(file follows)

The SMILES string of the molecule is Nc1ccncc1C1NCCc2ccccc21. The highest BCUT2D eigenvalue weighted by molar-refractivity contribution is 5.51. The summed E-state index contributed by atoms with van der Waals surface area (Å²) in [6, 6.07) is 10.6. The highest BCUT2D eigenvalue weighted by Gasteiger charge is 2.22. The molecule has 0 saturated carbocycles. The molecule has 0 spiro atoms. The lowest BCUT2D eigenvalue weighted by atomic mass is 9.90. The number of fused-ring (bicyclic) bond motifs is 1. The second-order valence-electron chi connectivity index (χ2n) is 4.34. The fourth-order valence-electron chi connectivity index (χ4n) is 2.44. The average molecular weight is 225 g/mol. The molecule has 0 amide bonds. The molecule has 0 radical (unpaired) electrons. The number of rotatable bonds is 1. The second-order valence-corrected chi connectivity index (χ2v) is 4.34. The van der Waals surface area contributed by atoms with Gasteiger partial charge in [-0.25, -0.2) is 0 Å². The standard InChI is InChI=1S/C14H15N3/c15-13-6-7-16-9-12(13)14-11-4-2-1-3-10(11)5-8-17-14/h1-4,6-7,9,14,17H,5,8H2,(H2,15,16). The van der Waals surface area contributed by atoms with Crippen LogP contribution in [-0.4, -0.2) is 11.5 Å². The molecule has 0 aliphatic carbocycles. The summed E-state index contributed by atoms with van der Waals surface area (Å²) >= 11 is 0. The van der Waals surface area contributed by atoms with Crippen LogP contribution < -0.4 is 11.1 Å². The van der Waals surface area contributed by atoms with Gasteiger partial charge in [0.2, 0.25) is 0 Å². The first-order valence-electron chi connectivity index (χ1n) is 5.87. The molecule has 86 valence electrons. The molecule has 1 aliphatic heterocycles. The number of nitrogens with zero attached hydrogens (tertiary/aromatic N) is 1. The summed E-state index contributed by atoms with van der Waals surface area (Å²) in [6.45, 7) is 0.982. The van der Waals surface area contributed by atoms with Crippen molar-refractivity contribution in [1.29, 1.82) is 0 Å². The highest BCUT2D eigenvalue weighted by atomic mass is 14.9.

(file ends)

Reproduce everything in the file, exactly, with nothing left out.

The SMILES string of the molecule is Nc1ccncc1C1NCCc2ccccc21. The highest BCUT2D eigenvalue weighted by molar-refractivity contribution is 5.51. The summed E-state index contributed by atoms with van der Waals surface area (Å²) in [6, 6.07) is 10.6. The highest BCUT2D eigenvalue weighted by Gasteiger charge is 2.22. The molecule has 0 saturated carbocycles. The molecule has 0 spiro atoms. The lowest BCUT2D eigenvalue weighted by atomic mass is 9.90. The number of fused-ring (bicyclic) bond motifs is 1. The second-order valence-electron chi connectivity index (χ2n) is 4.34. The fourth-order valence-electron chi connectivity index (χ4n) is 2.44. The average molecular weight is 225 g/mol. The molecule has 0 amide bonds. The molecule has 0 radical (unpaired) electrons. The number of rotatable bonds is 1. The second-order valence-corrected chi connectivity index (χ2v) is 4.34. The van der Waals surface area contributed by atoms with Gasteiger partial charge in [-0.25, -0.2) is 0 Å². The standard InChI is InChI=1S/C14H15N3/c15-13-6-7-16-9-12(13)14-11-4-2-1-3-10(11)5-8-17-14/h1-4,6-7,9,14,17H,5,8H2,(H2,15,16). The van der Waals surface area contributed by atoms with Crippen LogP contribution in [-0.4, -0.2) is 11.5 Å². The molecule has 0 aliphatic carbocycles. The summed E-state index contributed by atoms with van der Waals surface area (Å²) >= 11 is 0. The van der Waals surface area contributed by atoms with Crippen LogP contribution < -0.4 is 11.1 Å². The van der Waals surface area contributed by atoms with Gasteiger partial charge in [0.2, 0.25) is 0 Å². The first-order valence-electron chi connectivity index (χ1n) is 5.87. The molecule has 86 valence electrons. The molecule has 1 aliphatic heterocycles. The number of nitrogens with zero attached hydrogens (tertiary/aromatic N) is 1. The summed E-state index contributed by atoms with van der Waals surface area (Å²) in [6.45, 7) is 0.982. The van der Waals surface area contributed by atoms with Crippen molar-refractivity contribution in [1.29, 1.82) is 0 Å². The highest BCUT2D eigenvalue weighted by atomic mass is 14.9.